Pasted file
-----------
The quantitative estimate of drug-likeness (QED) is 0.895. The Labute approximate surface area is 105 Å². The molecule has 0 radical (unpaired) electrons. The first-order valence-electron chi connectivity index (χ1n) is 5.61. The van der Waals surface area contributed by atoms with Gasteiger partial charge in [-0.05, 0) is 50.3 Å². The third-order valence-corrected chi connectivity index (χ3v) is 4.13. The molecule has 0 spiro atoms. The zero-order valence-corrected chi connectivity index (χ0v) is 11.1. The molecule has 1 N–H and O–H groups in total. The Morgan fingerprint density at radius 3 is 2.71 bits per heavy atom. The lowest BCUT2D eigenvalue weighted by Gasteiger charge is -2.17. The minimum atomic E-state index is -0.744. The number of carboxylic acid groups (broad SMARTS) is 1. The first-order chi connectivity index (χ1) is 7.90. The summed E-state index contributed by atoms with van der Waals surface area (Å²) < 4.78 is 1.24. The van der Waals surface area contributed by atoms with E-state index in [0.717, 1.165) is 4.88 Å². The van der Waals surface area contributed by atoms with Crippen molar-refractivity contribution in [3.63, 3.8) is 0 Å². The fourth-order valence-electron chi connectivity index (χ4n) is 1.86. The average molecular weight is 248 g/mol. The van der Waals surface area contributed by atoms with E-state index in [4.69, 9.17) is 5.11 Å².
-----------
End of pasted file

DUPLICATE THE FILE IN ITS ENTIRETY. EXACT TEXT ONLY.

The quantitative estimate of drug-likeness (QED) is 0.895. The Labute approximate surface area is 105 Å². The molecule has 0 radical (unpaired) electrons. The first-order valence-electron chi connectivity index (χ1n) is 5.61. The van der Waals surface area contributed by atoms with Gasteiger partial charge in [-0.05, 0) is 50.3 Å². The third-order valence-corrected chi connectivity index (χ3v) is 4.13. The molecule has 0 spiro atoms. The zero-order valence-corrected chi connectivity index (χ0v) is 11.1. The molecule has 1 N–H and O–H groups in total. The Morgan fingerprint density at radius 3 is 2.71 bits per heavy atom. The lowest BCUT2D eigenvalue weighted by Gasteiger charge is -2.17. The minimum atomic E-state index is -0.744. The number of carboxylic acid groups (broad SMARTS) is 1. The first-order chi connectivity index (χ1) is 7.90. The summed E-state index contributed by atoms with van der Waals surface area (Å²) < 4.78 is 1.24. The van der Waals surface area contributed by atoms with E-state index in [0.717, 1.165) is 4.88 Å². The van der Waals surface area contributed by atoms with Crippen molar-refractivity contribution in [3.63, 3.8) is 0 Å². The fourth-order valence-electron chi connectivity index (χ4n) is 1.86. The average molecular weight is 248 g/mol. The van der Waals surface area contributed by atoms with E-state index in [4.69, 9.17) is 5.11 Å².